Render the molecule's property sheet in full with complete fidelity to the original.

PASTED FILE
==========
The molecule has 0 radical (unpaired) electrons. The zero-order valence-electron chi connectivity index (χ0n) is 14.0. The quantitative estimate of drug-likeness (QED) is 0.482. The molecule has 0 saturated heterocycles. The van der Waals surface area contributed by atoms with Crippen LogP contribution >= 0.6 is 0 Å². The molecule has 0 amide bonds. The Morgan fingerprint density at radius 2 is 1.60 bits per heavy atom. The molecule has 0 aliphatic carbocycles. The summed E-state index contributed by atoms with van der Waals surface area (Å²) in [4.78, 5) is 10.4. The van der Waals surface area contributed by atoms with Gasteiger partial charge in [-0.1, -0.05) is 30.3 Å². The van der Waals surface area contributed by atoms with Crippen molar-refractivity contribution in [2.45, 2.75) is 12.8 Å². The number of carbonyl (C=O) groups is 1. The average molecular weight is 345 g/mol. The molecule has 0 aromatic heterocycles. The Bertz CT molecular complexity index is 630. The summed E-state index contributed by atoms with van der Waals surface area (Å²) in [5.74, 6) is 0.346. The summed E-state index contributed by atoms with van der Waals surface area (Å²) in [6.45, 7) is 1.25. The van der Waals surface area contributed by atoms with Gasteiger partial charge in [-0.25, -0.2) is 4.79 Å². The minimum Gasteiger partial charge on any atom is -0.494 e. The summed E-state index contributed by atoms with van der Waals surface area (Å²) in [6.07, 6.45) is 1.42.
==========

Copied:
The molecule has 0 radical (unpaired) electrons. The zero-order valence-electron chi connectivity index (χ0n) is 14.0. The quantitative estimate of drug-likeness (QED) is 0.482. The molecule has 0 saturated heterocycles. The van der Waals surface area contributed by atoms with Crippen LogP contribution >= 0.6 is 0 Å². The molecule has 0 amide bonds. The Morgan fingerprint density at radius 2 is 1.60 bits per heavy atom. The molecule has 0 aliphatic carbocycles. The summed E-state index contributed by atoms with van der Waals surface area (Å²) in [4.78, 5) is 10.4. The van der Waals surface area contributed by atoms with Gasteiger partial charge in [-0.1, -0.05) is 30.3 Å². The van der Waals surface area contributed by atoms with Crippen molar-refractivity contribution in [2.45, 2.75) is 12.8 Å². The number of carbonyl (C=O) groups is 1. The average molecular weight is 345 g/mol. The molecule has 0 aromatic heterocycles. The Bertz CT molecular complexity index is 630. The summed E-state index contributed by atoms with van der Waals surface area (Å²) in [5.74, 6) is 0.346. The summed E-state index contributed by atoms with van der Waals surface area (Å²) in [6.45, 7) is 1.25. The van der Waals surface area contributed by atoms with Gasteiger partial charge in [-0.25, -0.2) is 4.79 Å². The minimum Gasteiger partial charge on any atom is -0.494 e. The summed E-state index contributed by atoms with van der Waals surface area (Å²) in [6.07, 6.45) is 1.42.